Let [itex]A\Large[/itex] be the [itex]n \times n[/itex] matrix [itex] (a_{ij}) [/itex] given by

[tex]a_{ij} = \binom{m_j + i - 1}{j - 1} [/tex]

where [itex]i,j = 1, 2, ..., n[/itex] and [itex]n[/itex] and [itex]m_j[/itex] are natural numbers. Find the determinant of [itex]A\Large[/itex].

So, I've been looking at this problem for the past couple days and it is a really interesting problem. I discovered that the determinant is actually 1, however I'm wondering how to show this result in terms of a proof. If anyone has any suggestions, they would be greatly welcomed! ;)

I personally was thinking that when you transpose the matrices, something interesting happens with the nested matrices in the upper left corner moving outward, but I'm not entirely sure this is a right approach to be taking. Also, finding determinants by cofactors is really only helpful in smaller matrices, so I was wondering if it might also need to be expanded using the Big Formula, which in this case would consist of n! different terms.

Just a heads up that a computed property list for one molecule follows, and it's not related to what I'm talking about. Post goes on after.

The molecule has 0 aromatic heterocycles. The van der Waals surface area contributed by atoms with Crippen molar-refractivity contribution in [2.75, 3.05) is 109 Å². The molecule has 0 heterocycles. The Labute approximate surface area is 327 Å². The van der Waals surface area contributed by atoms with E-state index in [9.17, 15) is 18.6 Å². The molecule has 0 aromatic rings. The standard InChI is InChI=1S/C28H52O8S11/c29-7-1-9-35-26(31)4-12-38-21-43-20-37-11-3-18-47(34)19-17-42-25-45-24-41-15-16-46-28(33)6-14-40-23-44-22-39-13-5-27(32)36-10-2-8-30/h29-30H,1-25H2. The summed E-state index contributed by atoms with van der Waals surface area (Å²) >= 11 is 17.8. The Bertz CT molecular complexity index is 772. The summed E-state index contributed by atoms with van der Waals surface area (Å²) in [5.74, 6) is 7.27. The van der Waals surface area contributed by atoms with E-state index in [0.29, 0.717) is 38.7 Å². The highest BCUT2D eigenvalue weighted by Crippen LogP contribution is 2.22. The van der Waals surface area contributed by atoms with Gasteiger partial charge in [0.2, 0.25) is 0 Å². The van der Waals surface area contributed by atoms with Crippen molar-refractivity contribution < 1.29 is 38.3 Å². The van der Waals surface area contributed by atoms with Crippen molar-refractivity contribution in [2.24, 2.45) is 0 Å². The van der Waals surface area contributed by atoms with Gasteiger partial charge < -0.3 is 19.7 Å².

[tex]a_{ij} = \binom{m_j + i - 1}{j - 1} [/tex]

where [itex]i,j = 1, 2, ..., n[/itex] and [itex]n[/itex] and [itex]m_j[/itex] are natural numbers. Find the determinant of [itex]A\Large[/itex].

So, I've been looking at this problem for the past couple days and it is a really interesting problem. I discovered that the determinant is actually 1, however I'm wondering how to show this result in terms of a proof. If anyone has any suggestions, they would be greatly welcomed! ;)

I personally was thinking that when you transpose the matrices, something interesting happens with the nested matrices in the upper left corner moving outward, but I'm not entirely sure this is a right approach to be taking. Also, finding determinants by cofactors is really only helpful in smaller matrices, so I was wondering if it might also need to be expanded using the Big Formula, which in this case would consist of n! different terms.

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